Keeping it simple with their band name felt right. “We immediately decided that this was something we were gonna do for ourselves,” explains Benji. “And now as we go into the world and promote the record it’s incredibly easy because we’re showing up the way I went to dinner last night. We don’t have to be characters, we’re just showing up and being the Madden Brothers. With this record it’s incredibly easy to be ourselves.”
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That begs the obvious question: Were they being characters in Good Charlotte? “No, Good Charlotte was authentic, the five of us in this kind of mission as young kids to go out into the world and there was like a flag to wave and a banner to carry and there was a club to be in,” Joel says. “It was like a little gang we created for ourselves to belong to,”
“And we had a great run, five records, fucking tours, 10, 11 years of just fucking having a wild ride. But we’re in our thirties now and we have families now and we just have a different take on it,” Benji adds.
It’s hard to miss that he refers to Good Charlotte in the past tense, but the brothers are not ready to put a period on that part of their career. “I say that idea of it, I think, what we were, is [done]. What we will be is the question,” Benji says.
For now they are focused on this project, which is where the brothers are today. Joel says the album’s title, Greetings From California, comes from the fact the band wanted to share exactly what their lives are like today. “It’s a postcard from where we are now,” he says. “We got signed when we were 20, now we’re 35. Fifteen years, that’s the difference. You don’t know how a song is gonna do, you don’t know where it’s gonna live. You know if it feels real, if it feels authentic. And that’s this record, we had to go with the feel.”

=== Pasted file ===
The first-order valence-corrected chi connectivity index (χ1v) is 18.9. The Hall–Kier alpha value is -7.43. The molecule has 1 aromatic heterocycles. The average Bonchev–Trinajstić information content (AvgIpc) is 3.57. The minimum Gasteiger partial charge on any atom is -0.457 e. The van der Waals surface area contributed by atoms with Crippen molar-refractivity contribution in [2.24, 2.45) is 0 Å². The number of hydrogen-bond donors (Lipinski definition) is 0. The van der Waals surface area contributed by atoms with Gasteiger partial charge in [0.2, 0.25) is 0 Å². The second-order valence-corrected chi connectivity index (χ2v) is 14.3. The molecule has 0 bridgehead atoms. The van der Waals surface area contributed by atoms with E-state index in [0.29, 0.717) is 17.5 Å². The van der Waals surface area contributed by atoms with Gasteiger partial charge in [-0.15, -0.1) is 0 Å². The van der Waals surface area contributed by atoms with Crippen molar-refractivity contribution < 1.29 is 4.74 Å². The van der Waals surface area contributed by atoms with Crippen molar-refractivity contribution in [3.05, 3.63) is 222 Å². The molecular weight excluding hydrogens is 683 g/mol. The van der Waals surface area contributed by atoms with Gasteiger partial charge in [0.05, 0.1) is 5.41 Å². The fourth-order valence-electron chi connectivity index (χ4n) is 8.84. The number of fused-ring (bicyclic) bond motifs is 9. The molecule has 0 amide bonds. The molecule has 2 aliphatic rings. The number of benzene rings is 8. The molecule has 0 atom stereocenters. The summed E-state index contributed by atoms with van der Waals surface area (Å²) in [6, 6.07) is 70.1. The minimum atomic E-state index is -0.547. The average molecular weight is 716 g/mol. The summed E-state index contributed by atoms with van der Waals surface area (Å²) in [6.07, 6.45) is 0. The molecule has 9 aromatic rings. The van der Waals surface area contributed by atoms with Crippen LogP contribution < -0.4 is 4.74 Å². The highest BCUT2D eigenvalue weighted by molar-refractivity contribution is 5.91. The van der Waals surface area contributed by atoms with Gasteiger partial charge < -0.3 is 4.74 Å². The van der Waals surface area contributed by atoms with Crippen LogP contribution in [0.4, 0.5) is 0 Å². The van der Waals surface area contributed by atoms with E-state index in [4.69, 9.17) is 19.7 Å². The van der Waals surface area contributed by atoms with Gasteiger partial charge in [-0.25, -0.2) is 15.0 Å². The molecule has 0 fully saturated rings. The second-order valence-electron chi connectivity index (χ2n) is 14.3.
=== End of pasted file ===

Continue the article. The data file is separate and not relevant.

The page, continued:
To get the feel they wanted, namely a mix of vintage and fresh, they turned to Joe Chiccarelli (The Shins, The Strokes, The White Stripes) and Eric Valentine (Slash, Taking Back Sunday), a familiar name to Good Charlotte fans for his work on The Young And The Hopeless and The Chronicles Of Life And Death.
Valentine was initially reluctant, feeling like he and the Maddens wouldn’t be able to surpass their previous work according to the brothers. “Eric told me, ‘The enjoyment I get from music is beating the records I’ve done and we made some records that changed a genre,’” Joel says. “He said, ‘I don’t know if we can beat what we’ve done already, I think we might’ve done it.’ So I played him some music, some demos, he listened, and we did ‘Dear Jane.’ That was the moment where we went, ‘Okay, this is gonna work.’ Then we were off.”
The pair have already been very pleased with the initial feedback from fans. But more important to them is they are very happy with the finished record. “For us, it was about making a record that makes a difference, whether it’s sonically or the lyrics. That’s what we get off on. For us it just feels like we finally got here, we’re okay with ourselves,” Joel says. “Regardless of the rest of the world we’re happy right where we’re at and this record was for us, this record was so we could die happier.”